Everyone agrees that providing adequate nutrition in critical illness is vitally important. The problem is, no one knows for sure what “adequate” means. Caloric targets are not based on evidence from randomized trials with meaningful clinical outcomes. They emerge as consensus from educated guesses by researchers conducting physiology studies. One camp believes that extra calories should [… read more]

Jan 112015
 
Nutrition in severe pancreatitis: none at all (for 3 days) worked fine

Image: Wikipedia Acute pancreatitis is a common and usually self-limited illness resolving after a few days of rest and not eating. A minority of people develop severe pancreatitis with necrosis, which can transform pancreatitis into an ordeal lasting weeks or months, characterized by multi-organ failure, infections, and a >15% mortality rate. Those infections are believed to be caused by [… read more]

Oct 142014
 
Total parenteral nutrition vs enteral nutrition: no difference in critically ill? (CALORIES trial)

Feeding patients enterally (nasogastric or nasojejunal tube feedings) has been the standard of care for critically ill patients, based on weak evidence that it reduces infection rates; hence the adage “feed the gut, if you can.” That last caveat is included because so many critically ill patients have gastric motility impairment (with inability to achieve [… read more]

May 162014
 
How to provide nutrition for critically ill patients (Review)

Nutritional Support During Critical Illness This PulmCCM topic review will be periodically updated and expanded as new research is published. Originally published 22 September 2013. Most recent update: 13 January 2015. During critical illness, catabolism (breakdown of muscle protein, fat and other complex molecules) occurs faster than anabolism (synthesis of these same macromolecules). Historically, the major [… read more]

Feb 152014
 
Tight glycemic control in critically ill kids: benefits, risks still unclear

Intensive insulin therapy for critically ill adults was rapidly adopted as standard care after 2001 when an apparent benefit was established after cardiac surgery, then medical ICU patients. Eleven years later, after a wave of minor harm signals, the NICE-SUGAR study confirmed for most intensivists that the excess hypoglycemia from intensive glucose control was potentially lethal in adults, and [… read more]

Jan 052014
 
Acute Liver Failure: Causes & Initial Management (Part 1 of 2)

Acute Liver Failure: Causes and Initial Management See also: Treatment of Acute Liver Failure Acute liver failure, also called fulminant liver failure, has been defined as “a severe liver injury, potentially reversible in nature and with onset of hepatic encephalopathy within 8 weeks of the first symptoms in the absence of pre-existing liver disease.” Acute [… read more]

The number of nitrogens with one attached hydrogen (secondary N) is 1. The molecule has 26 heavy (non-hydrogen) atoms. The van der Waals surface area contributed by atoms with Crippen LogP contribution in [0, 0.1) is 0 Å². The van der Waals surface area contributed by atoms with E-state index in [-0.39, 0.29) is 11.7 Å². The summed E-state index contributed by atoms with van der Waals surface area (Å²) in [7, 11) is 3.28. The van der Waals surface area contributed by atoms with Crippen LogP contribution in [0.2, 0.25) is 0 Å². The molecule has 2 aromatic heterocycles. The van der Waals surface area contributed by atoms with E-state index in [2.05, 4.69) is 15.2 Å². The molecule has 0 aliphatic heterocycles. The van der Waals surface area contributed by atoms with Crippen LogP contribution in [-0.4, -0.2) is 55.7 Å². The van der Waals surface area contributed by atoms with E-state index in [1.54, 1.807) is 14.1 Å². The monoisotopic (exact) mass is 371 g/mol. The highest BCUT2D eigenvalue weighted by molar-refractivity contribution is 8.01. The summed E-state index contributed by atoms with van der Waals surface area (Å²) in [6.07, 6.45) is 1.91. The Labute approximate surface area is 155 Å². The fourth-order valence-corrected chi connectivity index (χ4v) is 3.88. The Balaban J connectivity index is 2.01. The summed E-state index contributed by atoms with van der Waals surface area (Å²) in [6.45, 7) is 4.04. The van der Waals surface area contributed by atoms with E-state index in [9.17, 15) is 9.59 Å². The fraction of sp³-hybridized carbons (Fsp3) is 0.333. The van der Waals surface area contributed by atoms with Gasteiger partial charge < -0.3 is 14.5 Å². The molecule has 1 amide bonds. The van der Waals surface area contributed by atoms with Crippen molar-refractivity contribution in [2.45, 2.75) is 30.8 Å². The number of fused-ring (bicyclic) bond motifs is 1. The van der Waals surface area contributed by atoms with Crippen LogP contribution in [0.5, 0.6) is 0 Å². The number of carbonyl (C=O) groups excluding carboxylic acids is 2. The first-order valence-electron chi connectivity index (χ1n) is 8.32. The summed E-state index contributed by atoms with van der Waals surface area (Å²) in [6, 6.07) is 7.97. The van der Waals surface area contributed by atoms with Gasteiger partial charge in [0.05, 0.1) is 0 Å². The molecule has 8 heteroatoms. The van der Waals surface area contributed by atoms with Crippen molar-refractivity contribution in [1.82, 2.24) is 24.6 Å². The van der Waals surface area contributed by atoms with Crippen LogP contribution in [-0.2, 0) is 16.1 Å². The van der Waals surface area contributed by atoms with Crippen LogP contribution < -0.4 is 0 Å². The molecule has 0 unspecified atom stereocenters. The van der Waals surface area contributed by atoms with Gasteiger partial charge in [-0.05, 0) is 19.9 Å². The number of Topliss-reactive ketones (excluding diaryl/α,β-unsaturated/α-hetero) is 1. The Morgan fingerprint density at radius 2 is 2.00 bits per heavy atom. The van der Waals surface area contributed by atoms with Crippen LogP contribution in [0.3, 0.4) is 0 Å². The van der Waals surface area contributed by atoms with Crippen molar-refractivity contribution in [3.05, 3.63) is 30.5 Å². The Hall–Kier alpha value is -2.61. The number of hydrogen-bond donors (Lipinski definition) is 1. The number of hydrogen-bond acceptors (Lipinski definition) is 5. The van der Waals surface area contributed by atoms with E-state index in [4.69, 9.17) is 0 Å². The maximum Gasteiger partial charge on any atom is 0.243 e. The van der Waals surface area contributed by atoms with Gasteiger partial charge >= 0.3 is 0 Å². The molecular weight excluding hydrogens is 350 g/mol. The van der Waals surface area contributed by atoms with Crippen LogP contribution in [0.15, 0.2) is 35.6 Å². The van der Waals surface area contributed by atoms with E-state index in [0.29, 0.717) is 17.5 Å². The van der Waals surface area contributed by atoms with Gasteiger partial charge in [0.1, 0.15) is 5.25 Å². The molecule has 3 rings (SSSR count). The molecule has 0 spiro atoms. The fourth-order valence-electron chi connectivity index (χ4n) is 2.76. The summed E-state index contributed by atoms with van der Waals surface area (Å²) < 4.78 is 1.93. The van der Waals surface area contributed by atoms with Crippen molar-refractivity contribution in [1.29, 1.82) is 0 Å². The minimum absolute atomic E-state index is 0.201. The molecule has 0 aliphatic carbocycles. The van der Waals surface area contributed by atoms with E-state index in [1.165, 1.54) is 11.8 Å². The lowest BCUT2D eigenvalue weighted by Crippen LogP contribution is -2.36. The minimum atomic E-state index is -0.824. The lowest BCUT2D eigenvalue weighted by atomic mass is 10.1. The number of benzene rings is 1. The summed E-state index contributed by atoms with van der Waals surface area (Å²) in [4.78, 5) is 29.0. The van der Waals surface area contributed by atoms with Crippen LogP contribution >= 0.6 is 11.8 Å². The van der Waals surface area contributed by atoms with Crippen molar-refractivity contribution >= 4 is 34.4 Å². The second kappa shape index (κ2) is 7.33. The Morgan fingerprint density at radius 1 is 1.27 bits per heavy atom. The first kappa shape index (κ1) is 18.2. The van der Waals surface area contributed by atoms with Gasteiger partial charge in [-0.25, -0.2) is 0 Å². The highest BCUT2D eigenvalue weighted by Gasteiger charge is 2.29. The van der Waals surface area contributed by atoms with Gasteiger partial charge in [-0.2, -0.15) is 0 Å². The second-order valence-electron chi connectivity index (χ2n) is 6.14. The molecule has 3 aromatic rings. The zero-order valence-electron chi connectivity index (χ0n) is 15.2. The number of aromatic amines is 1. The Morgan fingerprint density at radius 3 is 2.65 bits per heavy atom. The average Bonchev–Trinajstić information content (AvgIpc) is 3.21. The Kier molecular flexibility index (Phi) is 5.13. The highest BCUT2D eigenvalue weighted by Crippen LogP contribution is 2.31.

Jan 052014
 
Acute Liver Failure: Treatment (Part 2 of 2)

Acute Liver Failure: Treatment (Part 2 of 2) See also: Acute Liver Failure: Causes & Initial Management Management of acute liver failure is largely supportive critical care for the multiorgan failure that frequently results. Severe acute liver failure results in rapidly progressive hepatic encephalopathy and lethal cerebral edema; this complication requires special vigilance and expert [… read more]

Dec 012013
 
Do colloids save lives in hypovolemic shock?

So, your patient’s in shock: quick, give some fluids. But colloids or crystalloids? How to choose? They both raise blood pressure, they both improve organ perfusion — but one’s less filling, the other tastes great (what, you haven’t tried them?). It’s no wonder the question makes your head hurt; the evidence base is a jumble. The [… read more]

Jul 112013
 
Early parenteral nutrition does not improve survival

Early Parenteral Nutrition (TPN) Didn’t Save Lives Under the high stress of critical illness, people lose fat and muscle quickly. Obesity appears to be protective during critical illness, possibly because those extra fat reserves come in handy during this period of accelerated catabolism. The strong physiological rationale and the psychological pressure not to appear to be [… read more]

Mar 102013
 
Hope floats: Fecal transplants cure >90% of recurrent C. difficile (RCT)

Fecal Transplants Cure C. difficile Infections, When Drugs Can’t Antibiotics are what cause Clostridium difficile infection to emerge in the first place, so it’s perhaps no surprise that the usual treatment — more antibiotics — often fails. From 15-25% of patients with C. difficile are not permanently cured by their initial treatment with metronidazole, and among those [… read more]